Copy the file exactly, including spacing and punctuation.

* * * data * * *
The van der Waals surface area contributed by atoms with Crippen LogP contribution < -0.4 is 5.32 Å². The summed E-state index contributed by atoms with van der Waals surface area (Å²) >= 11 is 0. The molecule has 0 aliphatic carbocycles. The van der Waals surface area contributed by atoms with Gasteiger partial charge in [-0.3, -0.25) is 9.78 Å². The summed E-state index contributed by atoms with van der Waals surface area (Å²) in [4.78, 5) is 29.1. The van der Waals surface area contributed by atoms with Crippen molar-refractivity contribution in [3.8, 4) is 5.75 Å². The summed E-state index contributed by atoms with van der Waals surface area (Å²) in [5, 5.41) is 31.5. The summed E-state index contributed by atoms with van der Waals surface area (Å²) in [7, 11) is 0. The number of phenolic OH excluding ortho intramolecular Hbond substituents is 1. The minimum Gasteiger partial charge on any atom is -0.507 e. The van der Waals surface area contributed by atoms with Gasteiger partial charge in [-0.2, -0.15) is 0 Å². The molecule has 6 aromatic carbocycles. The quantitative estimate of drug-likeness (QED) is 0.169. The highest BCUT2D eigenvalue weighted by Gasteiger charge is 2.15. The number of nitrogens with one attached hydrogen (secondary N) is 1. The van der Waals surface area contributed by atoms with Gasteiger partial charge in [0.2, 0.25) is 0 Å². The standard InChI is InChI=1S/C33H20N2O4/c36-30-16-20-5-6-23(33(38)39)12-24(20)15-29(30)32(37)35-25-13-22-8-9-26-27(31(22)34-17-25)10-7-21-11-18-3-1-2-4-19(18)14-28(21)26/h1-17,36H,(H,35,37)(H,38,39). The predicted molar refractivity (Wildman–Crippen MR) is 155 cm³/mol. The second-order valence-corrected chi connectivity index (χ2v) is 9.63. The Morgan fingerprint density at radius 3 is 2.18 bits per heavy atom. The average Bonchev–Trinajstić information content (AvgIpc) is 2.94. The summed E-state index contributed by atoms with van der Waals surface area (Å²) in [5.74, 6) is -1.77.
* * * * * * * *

The van der Waals surface area contributed by atoms with Crippen LogP contribution < -0.4 is 5.32 Å². The summed E-state index contributed by atoms with van der Waals surface area (Å²) >= 11 is 0. The molecule has 0 aliphatic carbocycles. The van der Waals surface area contributed by atoms with Gasteiger partial charge in [-0.3, -0.25) is 9.78 Å². The summed E-state index contributed by atoms with van der Waals surface area (Å²) in [4.78, 5) is 29.1. The van der Waals surface area contributed by atoms with Crippen molar-refractivity contribution in [3.8, 4) is 5.75 Å². The summed E-state index contributed by atoms with van der Waals surface area (Å²) in [5, 5.41) is 31.5. The summed E-state index contributed by atoms with van der Waals surface area (Å²) in [7, 11) is 0. The number of phenolic OH excluding ortho intramolecular Hbond substituents is 1. The minimum Gasteiger partial charge on any atom is -0.507 e. The van der Waals surface area contributed by atoms with Gasteiger partial charge in [-0.2, -0.15) is 0 Å². The molecule has 6 aromatic carbocycles. The quantitative estimate of drug-likeness (QED) is 0.169. The highest BCUT2D eigenvalue weighted by Gasteiger charge is 2.15. The number of nitrogens with one attached hydrogen (secondary N) is 1. The van der Waals surface area contributed by atoms with Gasteiger partial charge in [0.2, 0.25) is 0 Å². The standard InChI is InChI=1S/C33H20N2O4/c36-30-16-20-5-6-23(33(38)39)12-24(20)15-29(30)32(37)35-25-13-22-8-9-26-27(31(22)34-17-25)10-7-21-11-18-3-1-2-4-19(18)14-28(21)26/h1-17,36H,(H,35,37)(H,38,39). The predicted molar refractivity (Wildman–Crippen MR) is 155 cm³/mol. The second-order valence-corrected chi connectivity index (χ2v) is 9.63. The Morgan fingerprint density at radius 3 is 2.18 bits per heavy atom. The average Bonchev–Trinajstić information content (AvgIpc) is 2.94. The summed E-state index contributed by atoms with van der Waals surface area (Å²) in [5.74, 6) is -1.77.